University of Sussex Students' Newspaper

Navigating Cultural Shifts in Communal Life

Namse Udosen

ByNamse Udosen

Jul 4, 2024

Some weeks back, there was a report about a lady in a Hijab being harassed by two people at the Falmer Bus Station, with onlookers doing nothing to intervene. It raised questions within our group on social action in the UK.  The clash between public intervention and personal freedom surfaces, a tale of navigating the fine line between well-intentioned involvement and minding one’s business. 

In Nigeria, where I have lived, and in many other societies globally, meddlesomeness in the name of communal living is an annoying part of daily life. It is a sort of moral policing usually based on the premise that community morality is everyone’s business. Moral policing often targets those who do not conform to Puritan moral standards. A lady could get mocked for wearing mini-skirts or the wrong makeup. Men, too, get dressed down if they appear too “crazy”. People who are deemed to be “sexually deviant” also get targeted. In some instances, accused people can get lynched.

On the other hand, many people would intervene if they feel a stranger is in danger at a bus stop. The communalism and Ubuntu ways come with a communal morality that reveals itself like petals unfurling in the gentle morning light. It provides a sense of security that wraps around the community like a protective cloak and, at the same time, pokes the sensibilities like a thorn in the pocket of the cloak. 

Since living in the UK, I have observed that communal living is more laid-back. Everyone minds their business, and each person has the space to breathe as they want. Individuals determine their expressions of themselves, and each person calibrates their moral compass. Both systems come with streaks of beauty and smears of the beast.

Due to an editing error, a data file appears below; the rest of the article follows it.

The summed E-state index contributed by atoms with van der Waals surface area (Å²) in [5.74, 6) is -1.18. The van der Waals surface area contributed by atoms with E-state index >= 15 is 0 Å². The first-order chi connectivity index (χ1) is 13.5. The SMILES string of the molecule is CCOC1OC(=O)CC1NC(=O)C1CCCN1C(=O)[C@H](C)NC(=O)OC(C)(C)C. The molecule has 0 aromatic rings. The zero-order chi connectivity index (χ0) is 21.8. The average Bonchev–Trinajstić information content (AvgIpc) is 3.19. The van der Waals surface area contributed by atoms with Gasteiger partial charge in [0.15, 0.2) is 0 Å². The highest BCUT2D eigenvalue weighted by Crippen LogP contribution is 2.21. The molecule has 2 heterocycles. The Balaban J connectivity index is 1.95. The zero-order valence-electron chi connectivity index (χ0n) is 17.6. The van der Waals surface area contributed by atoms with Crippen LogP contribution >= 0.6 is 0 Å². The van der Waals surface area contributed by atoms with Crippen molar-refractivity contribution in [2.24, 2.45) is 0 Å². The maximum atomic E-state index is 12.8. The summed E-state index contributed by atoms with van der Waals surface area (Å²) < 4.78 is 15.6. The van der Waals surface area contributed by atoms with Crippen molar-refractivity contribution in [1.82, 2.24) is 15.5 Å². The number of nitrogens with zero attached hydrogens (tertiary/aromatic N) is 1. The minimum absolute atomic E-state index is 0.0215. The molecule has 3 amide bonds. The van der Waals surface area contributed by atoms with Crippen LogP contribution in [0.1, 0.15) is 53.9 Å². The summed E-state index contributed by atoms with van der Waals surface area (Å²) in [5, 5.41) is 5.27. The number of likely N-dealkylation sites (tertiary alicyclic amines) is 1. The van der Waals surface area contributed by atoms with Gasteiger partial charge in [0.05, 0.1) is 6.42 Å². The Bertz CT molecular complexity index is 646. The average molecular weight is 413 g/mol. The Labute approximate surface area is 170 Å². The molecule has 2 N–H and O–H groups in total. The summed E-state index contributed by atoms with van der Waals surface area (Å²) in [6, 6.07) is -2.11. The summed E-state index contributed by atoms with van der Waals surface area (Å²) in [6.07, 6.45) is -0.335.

Both approaches offer valuable lessons to humanity, with communal morality providing a support network of empathy and compassion in societies that often isolate individuals. In communal societies worldwide, the village rallies together, offering material aid, a shoulder to lean on, and an ear to listen. In times of celebration, joy spreads like wildfire, kindled by the collective spirit of shared happiness.  However, well-meaning interventions collide with the perils of mob mentality and abuse. Communal moral policing has led to many exclusive societies in different parts of the world. It sometimes makes communities gang up against people who are deemed different, such as crossdressers, people wearing ripped jeans, fancy, colourful hair-wearing people, fancy jewellery-wearing people, tattooed people, etc. This is where the culture of minding your business and reserved social interactions becomes helpful. The culture of individual liberty is more inclusive and prevents ignorant mob action. It allows people to express themselves without judgement or fear of harassment. It, however, is cold and isolating. The false plastered smiles, emotional dryness, and absence of social connections to share joys and pains create plastic humans. It also leaves people isolated in times of physical and emotional pain.

 How, then, do we strike a balance? How do we navigate this paradox between societal involvement and personal autonomy while advocating for a harmonious coexistence of cultural values? The debate seems like a pickle. Can this balance be achieved without essentialising groups of people or cultures?  Many people globally argue that every society needs some form of societal norm for cultural sustainability. Others say that all moral and cultural laws are made by individuals powerful enough to impose their personal preferences on society and make them law. It is, therefore, crucial to build pathways for empathy, understanding, and human connections amidst cultural diversities intertwined in the conversations around morality and social order. 

Finding a balance between public intervention and personal freedom can become a significant challenge. The desire for individual discretion and societal restraint pull in opposite directions, but when cultural values are blended harmoniously, it can lead to a more compassionate and interconnected global community.

Photo by Kimson Doan

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